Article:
Yemen is listed as the planet’s least-visited country for good reason: There’s been an awful war happening there for the past five years that’s caused one of the greatest humanitarian crises in the world. Getting a visa has been almost impossible in recent years, and most flights in have been suspended. Up until recently it’s been one of the most challenging countries to visit safely and legally and only a small handful of super bold travelers have made it in, including one who hitched a ride to Socotra Island on a cement boat, and another who managed to get in on a journalist visa. A few have resorted to bribing border guards at land crossings; many of these attempts unsuccessful. Because of its difficulty and danger, understandingly, many people trying visit every country have purposely left Yemen until last. That was actually my plan too, until a last minute pivot during my December 2019 Asia trip.
Usually I plan out visits to the riskier countries many months, even years, in advance. Iraq, Libya, Venezuela, South Sudan, etc., all had been detailed out so far in advance; so far in fact, that I had my guides and fixers booked before airline tickets were even available (you cannot book most flights more than six to nine months out). This gave me so much time to plan, research and just overall “prepare” myself for visiting places that a normal person would never choose to go on their own free will. I usually have so much time to process everything. This would not be the case with Yemen.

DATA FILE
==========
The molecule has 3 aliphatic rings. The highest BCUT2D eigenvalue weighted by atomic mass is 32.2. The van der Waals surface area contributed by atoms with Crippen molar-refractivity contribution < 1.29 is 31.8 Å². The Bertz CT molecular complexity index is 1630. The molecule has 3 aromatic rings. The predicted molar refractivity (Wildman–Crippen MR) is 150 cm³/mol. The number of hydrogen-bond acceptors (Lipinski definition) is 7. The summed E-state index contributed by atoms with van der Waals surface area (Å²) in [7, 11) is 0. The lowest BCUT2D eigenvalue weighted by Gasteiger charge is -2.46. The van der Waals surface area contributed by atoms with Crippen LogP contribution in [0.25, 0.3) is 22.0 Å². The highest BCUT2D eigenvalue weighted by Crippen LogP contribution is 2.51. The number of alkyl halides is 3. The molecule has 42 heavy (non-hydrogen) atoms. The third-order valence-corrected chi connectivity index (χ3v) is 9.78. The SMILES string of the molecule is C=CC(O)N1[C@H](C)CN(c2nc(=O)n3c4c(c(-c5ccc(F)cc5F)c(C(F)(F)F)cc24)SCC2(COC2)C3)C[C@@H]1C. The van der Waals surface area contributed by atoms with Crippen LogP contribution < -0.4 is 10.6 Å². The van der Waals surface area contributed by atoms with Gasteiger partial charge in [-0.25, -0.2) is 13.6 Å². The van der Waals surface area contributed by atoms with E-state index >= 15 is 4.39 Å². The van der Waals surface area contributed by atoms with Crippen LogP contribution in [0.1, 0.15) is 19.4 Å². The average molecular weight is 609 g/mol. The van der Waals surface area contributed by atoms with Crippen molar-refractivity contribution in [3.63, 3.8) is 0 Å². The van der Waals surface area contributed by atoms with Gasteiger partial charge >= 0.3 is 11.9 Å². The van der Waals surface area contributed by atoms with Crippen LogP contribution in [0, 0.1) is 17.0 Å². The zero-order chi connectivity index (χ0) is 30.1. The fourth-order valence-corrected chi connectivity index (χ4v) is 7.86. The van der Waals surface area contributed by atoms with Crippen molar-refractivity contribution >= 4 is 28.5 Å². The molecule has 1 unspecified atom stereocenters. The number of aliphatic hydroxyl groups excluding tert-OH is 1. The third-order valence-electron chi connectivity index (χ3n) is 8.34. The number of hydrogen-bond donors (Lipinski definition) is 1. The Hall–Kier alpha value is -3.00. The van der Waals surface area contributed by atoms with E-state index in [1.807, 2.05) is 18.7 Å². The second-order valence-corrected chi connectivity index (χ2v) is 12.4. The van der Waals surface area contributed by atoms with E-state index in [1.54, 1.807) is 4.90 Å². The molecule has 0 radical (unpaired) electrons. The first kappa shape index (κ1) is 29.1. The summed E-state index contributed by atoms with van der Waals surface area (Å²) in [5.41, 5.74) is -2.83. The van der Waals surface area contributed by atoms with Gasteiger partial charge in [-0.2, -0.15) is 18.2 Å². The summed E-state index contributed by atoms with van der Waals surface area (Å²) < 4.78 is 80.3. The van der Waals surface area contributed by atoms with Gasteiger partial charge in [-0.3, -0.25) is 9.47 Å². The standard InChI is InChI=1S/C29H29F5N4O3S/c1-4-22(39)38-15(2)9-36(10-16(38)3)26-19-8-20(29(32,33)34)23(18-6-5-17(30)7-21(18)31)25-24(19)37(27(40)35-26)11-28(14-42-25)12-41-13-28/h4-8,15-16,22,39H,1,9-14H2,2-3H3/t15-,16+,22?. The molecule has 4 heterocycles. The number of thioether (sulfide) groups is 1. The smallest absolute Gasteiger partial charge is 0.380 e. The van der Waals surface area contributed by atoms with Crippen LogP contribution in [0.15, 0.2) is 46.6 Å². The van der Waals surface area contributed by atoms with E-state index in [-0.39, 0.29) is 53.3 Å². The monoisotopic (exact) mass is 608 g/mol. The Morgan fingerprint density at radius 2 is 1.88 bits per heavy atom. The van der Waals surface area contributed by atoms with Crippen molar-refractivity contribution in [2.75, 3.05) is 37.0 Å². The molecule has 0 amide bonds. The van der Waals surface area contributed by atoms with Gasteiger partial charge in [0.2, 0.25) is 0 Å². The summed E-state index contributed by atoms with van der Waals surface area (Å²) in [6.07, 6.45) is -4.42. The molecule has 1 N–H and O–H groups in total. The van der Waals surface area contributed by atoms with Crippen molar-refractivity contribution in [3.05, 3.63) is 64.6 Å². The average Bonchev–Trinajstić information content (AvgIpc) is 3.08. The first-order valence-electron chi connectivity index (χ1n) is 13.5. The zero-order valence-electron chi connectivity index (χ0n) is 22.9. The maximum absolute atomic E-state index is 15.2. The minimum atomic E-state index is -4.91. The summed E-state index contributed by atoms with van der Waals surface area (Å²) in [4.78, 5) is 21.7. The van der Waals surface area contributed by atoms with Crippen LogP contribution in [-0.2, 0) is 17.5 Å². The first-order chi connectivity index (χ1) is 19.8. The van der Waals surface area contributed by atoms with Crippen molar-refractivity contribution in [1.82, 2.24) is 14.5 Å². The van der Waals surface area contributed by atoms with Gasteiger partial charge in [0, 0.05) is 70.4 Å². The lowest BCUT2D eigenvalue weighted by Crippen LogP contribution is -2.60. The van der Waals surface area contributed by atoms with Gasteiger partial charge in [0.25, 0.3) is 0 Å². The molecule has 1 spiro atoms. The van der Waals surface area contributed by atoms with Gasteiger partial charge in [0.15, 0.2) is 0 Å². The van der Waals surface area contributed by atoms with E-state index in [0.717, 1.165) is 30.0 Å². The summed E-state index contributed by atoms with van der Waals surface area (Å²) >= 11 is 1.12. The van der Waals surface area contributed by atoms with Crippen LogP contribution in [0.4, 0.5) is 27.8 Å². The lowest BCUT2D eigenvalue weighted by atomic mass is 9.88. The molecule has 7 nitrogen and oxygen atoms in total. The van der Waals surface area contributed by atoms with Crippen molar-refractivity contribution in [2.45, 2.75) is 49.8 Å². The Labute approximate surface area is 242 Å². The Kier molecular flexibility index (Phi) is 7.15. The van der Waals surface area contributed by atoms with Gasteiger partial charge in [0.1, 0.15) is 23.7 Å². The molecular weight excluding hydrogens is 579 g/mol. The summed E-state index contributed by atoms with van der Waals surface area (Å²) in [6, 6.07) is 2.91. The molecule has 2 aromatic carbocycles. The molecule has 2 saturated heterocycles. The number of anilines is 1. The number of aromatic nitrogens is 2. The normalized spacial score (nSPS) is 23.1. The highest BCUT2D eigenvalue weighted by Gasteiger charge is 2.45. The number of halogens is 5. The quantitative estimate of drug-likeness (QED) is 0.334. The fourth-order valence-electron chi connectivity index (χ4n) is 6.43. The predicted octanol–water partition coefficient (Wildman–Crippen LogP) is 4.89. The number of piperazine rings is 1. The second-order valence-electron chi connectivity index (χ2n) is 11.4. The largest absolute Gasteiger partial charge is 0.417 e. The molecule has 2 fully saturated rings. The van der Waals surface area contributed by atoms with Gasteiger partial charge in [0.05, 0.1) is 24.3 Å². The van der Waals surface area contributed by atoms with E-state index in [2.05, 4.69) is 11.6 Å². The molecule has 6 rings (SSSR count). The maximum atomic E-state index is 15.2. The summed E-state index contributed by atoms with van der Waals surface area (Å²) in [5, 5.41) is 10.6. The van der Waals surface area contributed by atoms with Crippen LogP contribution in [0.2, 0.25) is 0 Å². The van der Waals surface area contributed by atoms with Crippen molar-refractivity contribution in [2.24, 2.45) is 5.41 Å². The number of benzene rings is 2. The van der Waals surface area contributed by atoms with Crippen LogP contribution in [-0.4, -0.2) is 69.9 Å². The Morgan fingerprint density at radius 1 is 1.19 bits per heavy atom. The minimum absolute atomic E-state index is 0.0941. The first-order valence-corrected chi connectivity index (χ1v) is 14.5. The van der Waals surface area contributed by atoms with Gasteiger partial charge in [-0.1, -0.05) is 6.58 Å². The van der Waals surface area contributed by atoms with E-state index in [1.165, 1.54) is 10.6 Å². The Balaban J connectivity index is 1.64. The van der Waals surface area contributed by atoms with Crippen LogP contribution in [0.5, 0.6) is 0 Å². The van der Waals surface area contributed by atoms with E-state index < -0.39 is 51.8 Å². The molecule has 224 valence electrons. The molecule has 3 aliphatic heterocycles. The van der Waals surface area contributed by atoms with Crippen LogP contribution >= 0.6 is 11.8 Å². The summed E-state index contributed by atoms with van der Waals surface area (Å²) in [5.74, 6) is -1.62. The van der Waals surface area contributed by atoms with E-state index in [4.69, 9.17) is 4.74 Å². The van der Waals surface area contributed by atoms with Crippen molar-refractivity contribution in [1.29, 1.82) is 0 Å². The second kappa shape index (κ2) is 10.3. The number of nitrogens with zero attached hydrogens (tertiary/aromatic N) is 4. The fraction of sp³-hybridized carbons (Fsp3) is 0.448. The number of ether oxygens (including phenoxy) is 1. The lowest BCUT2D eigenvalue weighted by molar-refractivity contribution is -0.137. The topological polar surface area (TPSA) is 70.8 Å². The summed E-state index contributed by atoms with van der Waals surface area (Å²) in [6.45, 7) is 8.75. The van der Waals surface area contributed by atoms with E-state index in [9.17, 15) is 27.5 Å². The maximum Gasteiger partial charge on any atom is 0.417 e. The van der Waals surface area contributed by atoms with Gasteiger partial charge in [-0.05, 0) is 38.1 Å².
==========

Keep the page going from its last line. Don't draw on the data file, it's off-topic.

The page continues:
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It all unfolded SO quickly, in less than 36 hours actually, and all because I didn’t like Kathmandu. I’d landed there on a Thursday morning, and before I even returned from my initial walk around the neighborhood, I’d given up on the city (and country) completely and decided to wave the white flag. I wasn’t sure where I’d go, but I knew damn well I wasn’t going to be staying in Kathmandu for three nights. Three days is valuable real estate when you’re trying to see every country in the world while working full-time.
So where would I go? I’d already be in Oman on Sunday, for a ten-hour layover on my way to Karachi. The fact I’d be so close to Yemen (Oman is Yemen’s neighbor) but not be able to check it off had already been nagging at me. So heading to Oman two days early to give me enough time to see Yemen just seemed like the best option. Luckily for me, the flights worked out perfectly, and by 7AM the next morning I was ducking out of Kathmandu like I owed someone money.